Known Issues & Problems with Juiced Bikes Products + Help, Solutions & Fixes

Barry S

Well-Known Member
In full disclosure, I don't own a JuicedBikes ebike or any ebike at this point in time. While the CCS was on my short list, I'm leaning towards the E-Glide ST but I've had to put my purchase on hold for the time being.

IMO, Tora has found a balance between a feature-rich ebike and a price point that's hard to argue with. Unfortunately, this is both a blessing and a curse. The blessing is high consumer demand, while the curse is not being ready for the stress that the demand places on a new company's resources both in maintaining quality control and post-sale customer service. With that in mind, and from what I've read here on these forums, I believe Tora is working to get the situation under control. Mistakes will be made along the way, but I think in the end Tora can pull it off if he remains passionate about JuicedBikes as is apparent in EBR's video reviews. However, if the correction process takes too long, consumers will look elsewhere and other manufacturers will swarm in to fill the need. Personally, I hope Tora can pull it off. I love a good David and Goliath story.
 
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mal robot

New Member
FYI, I've now had 3 spokes break on my OG (from August) CrossCurrent S that has about 1200 miles on it. Juiced hasn't been very responsive to my support inquiries. The couple of shops that I've spoken to that used to carry Juiced products no longer do because they've had hassles with the bikes they've sold and getting support from Juiced. I still like the bike (when it's working) and I think it comes in at a great price / feature trade off point but Juiced has a lot of maturing to do in their support organization. My next step assuming continued spoke breakage will be to get the wheel respoked.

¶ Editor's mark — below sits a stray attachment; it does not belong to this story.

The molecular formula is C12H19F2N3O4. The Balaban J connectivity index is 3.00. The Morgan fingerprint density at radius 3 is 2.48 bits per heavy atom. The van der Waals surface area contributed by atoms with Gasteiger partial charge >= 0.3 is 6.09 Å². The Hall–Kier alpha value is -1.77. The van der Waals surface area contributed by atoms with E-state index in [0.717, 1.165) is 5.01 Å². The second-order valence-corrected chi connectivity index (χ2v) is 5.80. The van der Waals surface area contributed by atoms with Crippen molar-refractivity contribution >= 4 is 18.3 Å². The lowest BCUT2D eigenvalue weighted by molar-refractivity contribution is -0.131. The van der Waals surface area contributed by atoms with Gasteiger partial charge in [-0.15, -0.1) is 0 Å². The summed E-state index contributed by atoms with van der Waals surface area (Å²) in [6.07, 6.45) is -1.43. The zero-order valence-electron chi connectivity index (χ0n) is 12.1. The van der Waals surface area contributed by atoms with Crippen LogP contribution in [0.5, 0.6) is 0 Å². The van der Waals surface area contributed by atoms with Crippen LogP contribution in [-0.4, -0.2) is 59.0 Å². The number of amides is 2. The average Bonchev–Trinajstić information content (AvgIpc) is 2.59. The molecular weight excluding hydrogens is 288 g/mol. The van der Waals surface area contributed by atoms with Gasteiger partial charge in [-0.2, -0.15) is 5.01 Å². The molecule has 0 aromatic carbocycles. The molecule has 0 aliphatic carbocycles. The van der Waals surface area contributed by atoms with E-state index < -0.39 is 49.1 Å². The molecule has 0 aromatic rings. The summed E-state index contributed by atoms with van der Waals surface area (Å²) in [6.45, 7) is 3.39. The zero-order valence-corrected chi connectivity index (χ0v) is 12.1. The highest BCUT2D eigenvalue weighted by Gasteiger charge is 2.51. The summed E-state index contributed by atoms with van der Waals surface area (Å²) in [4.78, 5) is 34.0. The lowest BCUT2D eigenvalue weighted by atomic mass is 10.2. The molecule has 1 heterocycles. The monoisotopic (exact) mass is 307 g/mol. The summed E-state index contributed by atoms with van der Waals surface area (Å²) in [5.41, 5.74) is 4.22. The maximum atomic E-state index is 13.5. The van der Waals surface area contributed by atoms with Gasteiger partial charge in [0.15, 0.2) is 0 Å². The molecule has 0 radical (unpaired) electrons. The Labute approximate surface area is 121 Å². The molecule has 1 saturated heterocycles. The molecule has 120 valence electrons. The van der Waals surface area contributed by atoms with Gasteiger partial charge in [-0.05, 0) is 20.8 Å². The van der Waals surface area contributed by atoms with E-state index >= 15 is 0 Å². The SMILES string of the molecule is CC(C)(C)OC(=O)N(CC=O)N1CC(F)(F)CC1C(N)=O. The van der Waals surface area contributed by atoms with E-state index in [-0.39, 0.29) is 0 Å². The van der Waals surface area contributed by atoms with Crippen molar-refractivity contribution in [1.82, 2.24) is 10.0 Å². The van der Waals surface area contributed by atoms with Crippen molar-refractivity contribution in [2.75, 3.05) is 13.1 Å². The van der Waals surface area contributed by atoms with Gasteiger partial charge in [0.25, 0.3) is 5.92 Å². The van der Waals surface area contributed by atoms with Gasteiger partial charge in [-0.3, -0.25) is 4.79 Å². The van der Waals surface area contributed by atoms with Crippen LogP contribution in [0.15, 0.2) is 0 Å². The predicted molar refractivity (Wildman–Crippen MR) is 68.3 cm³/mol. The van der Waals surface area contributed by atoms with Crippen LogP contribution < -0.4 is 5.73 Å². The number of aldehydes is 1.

AndrewJB

New Member
now on the unevenly pitched motor sound that happens about 50% of the time that I engage the motor; that is very likely to be coming from the internals of the gear hub motor itself; typically the internal gear hub motor comes packed very lightly with lubricating white lithium grease that is rather easily flung off due to the massive typical speeds of the internal gearing found inside such typical electric hub motors; its quite easy to take apart the electric hub motor and pack it full with the high viscosity red color dyed heavy duty heat and moisture resistant rated molybdenum grease which is highly resistant to be flung off at any speed; now afterwards one should not hear any noise at all coming from the electric hub motor once it has been fully packed out with the red molybdenum grease packing;

I'd be keen to know how to do this myself as the motor of my CC has been getting pretty noisy. At higher speeds especially, the motor makes weird sputtery sounds that aren't particularly pleasant to hear. I had my CC serviced several months back for this same issue and the motor was re-lubricated to good effect, but this seems to have been a short-term fix as the noise has returned.

Rather than having to go back every few months, I think greasing my motor (had to chuckle) might be a useful skill to master for myself . You say 'easy', but since I've never done it before, wouldn't mind seeing it done properly first. If you happen to know of any resources out there showing how its done with the CC motor I'd really appreciate being pointed in the right direction... :)

Also, regarding the molybdenum grease, do you think this would suit: http://www.supercheapauto.co.nz/Product/Penrite-Moly-Grease-Tub-500g/1935

Cheers!
 

mal robot

New Member